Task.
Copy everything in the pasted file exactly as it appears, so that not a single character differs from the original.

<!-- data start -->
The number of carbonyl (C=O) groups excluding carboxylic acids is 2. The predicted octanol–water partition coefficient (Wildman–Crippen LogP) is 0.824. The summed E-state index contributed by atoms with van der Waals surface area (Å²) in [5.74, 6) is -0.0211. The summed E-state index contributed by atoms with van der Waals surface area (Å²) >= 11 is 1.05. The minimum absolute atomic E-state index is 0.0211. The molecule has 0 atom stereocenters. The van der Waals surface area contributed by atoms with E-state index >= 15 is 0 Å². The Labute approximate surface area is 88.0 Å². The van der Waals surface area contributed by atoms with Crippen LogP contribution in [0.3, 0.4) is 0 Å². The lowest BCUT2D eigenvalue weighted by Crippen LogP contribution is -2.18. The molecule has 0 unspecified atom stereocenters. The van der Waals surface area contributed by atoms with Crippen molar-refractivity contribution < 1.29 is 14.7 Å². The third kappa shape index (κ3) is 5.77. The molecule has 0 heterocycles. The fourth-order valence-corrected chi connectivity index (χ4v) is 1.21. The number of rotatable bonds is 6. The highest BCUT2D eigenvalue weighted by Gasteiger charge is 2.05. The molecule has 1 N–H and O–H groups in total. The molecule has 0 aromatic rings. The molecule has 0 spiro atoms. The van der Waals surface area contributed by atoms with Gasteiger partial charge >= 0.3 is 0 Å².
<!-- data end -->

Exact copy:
The number of carbonyl (C=O) groups excluding carboxylic acids is 2. The predicted octanol–water partition coefficient (Wildman–Crippen LogP) is 0.824. The summed E-state index contributed by atoms with van der Waals surface area (Å²) in [5.74, 6) is -0.0211. The summed E-state index contributed by atoms with van der Waals surface area (Å²) >= 11 is 1.05. The minimum absolute atomic E-state index is 0.0211. The molecule has 0 atom stereocenters. The van der Waals surface area contributed by atoms with E-state index >= 15 is 0 Å². The Labute approximate surface area is 88.0 Å². The van der Waals surface area contributed by atoms with Crippen LogP contribution in [0.3, 0.4) is 0 Å². The lowest BCUT2D eigenvalue weighted by Crippen LogP contribution is -2.18. The molecule has 0 unspecified atom stereocenters. The van der Waals surface area contributed by atoms with Crippen molar-refractivity contribution < 1.29 is 14.7 Å². The third kappa shape index (κ3) is 5.77. The molecule has 0 heterocycles. The fourth-order valence-corrected chi connectivity index (χ4v) is 1.21. The number of rotatable bonds is 6. The highest BCUT2D eigenvalue weighted by Gasteiger charge is 2.05. The molecule has 1 N–H and O–H groups in total. The molecule has 0 aromatic rings. The molecule has 0 spiro atoms. The van der Waals surface area contributed by atoms with Gasteiger partial charge >= 0.3 is 0 Å².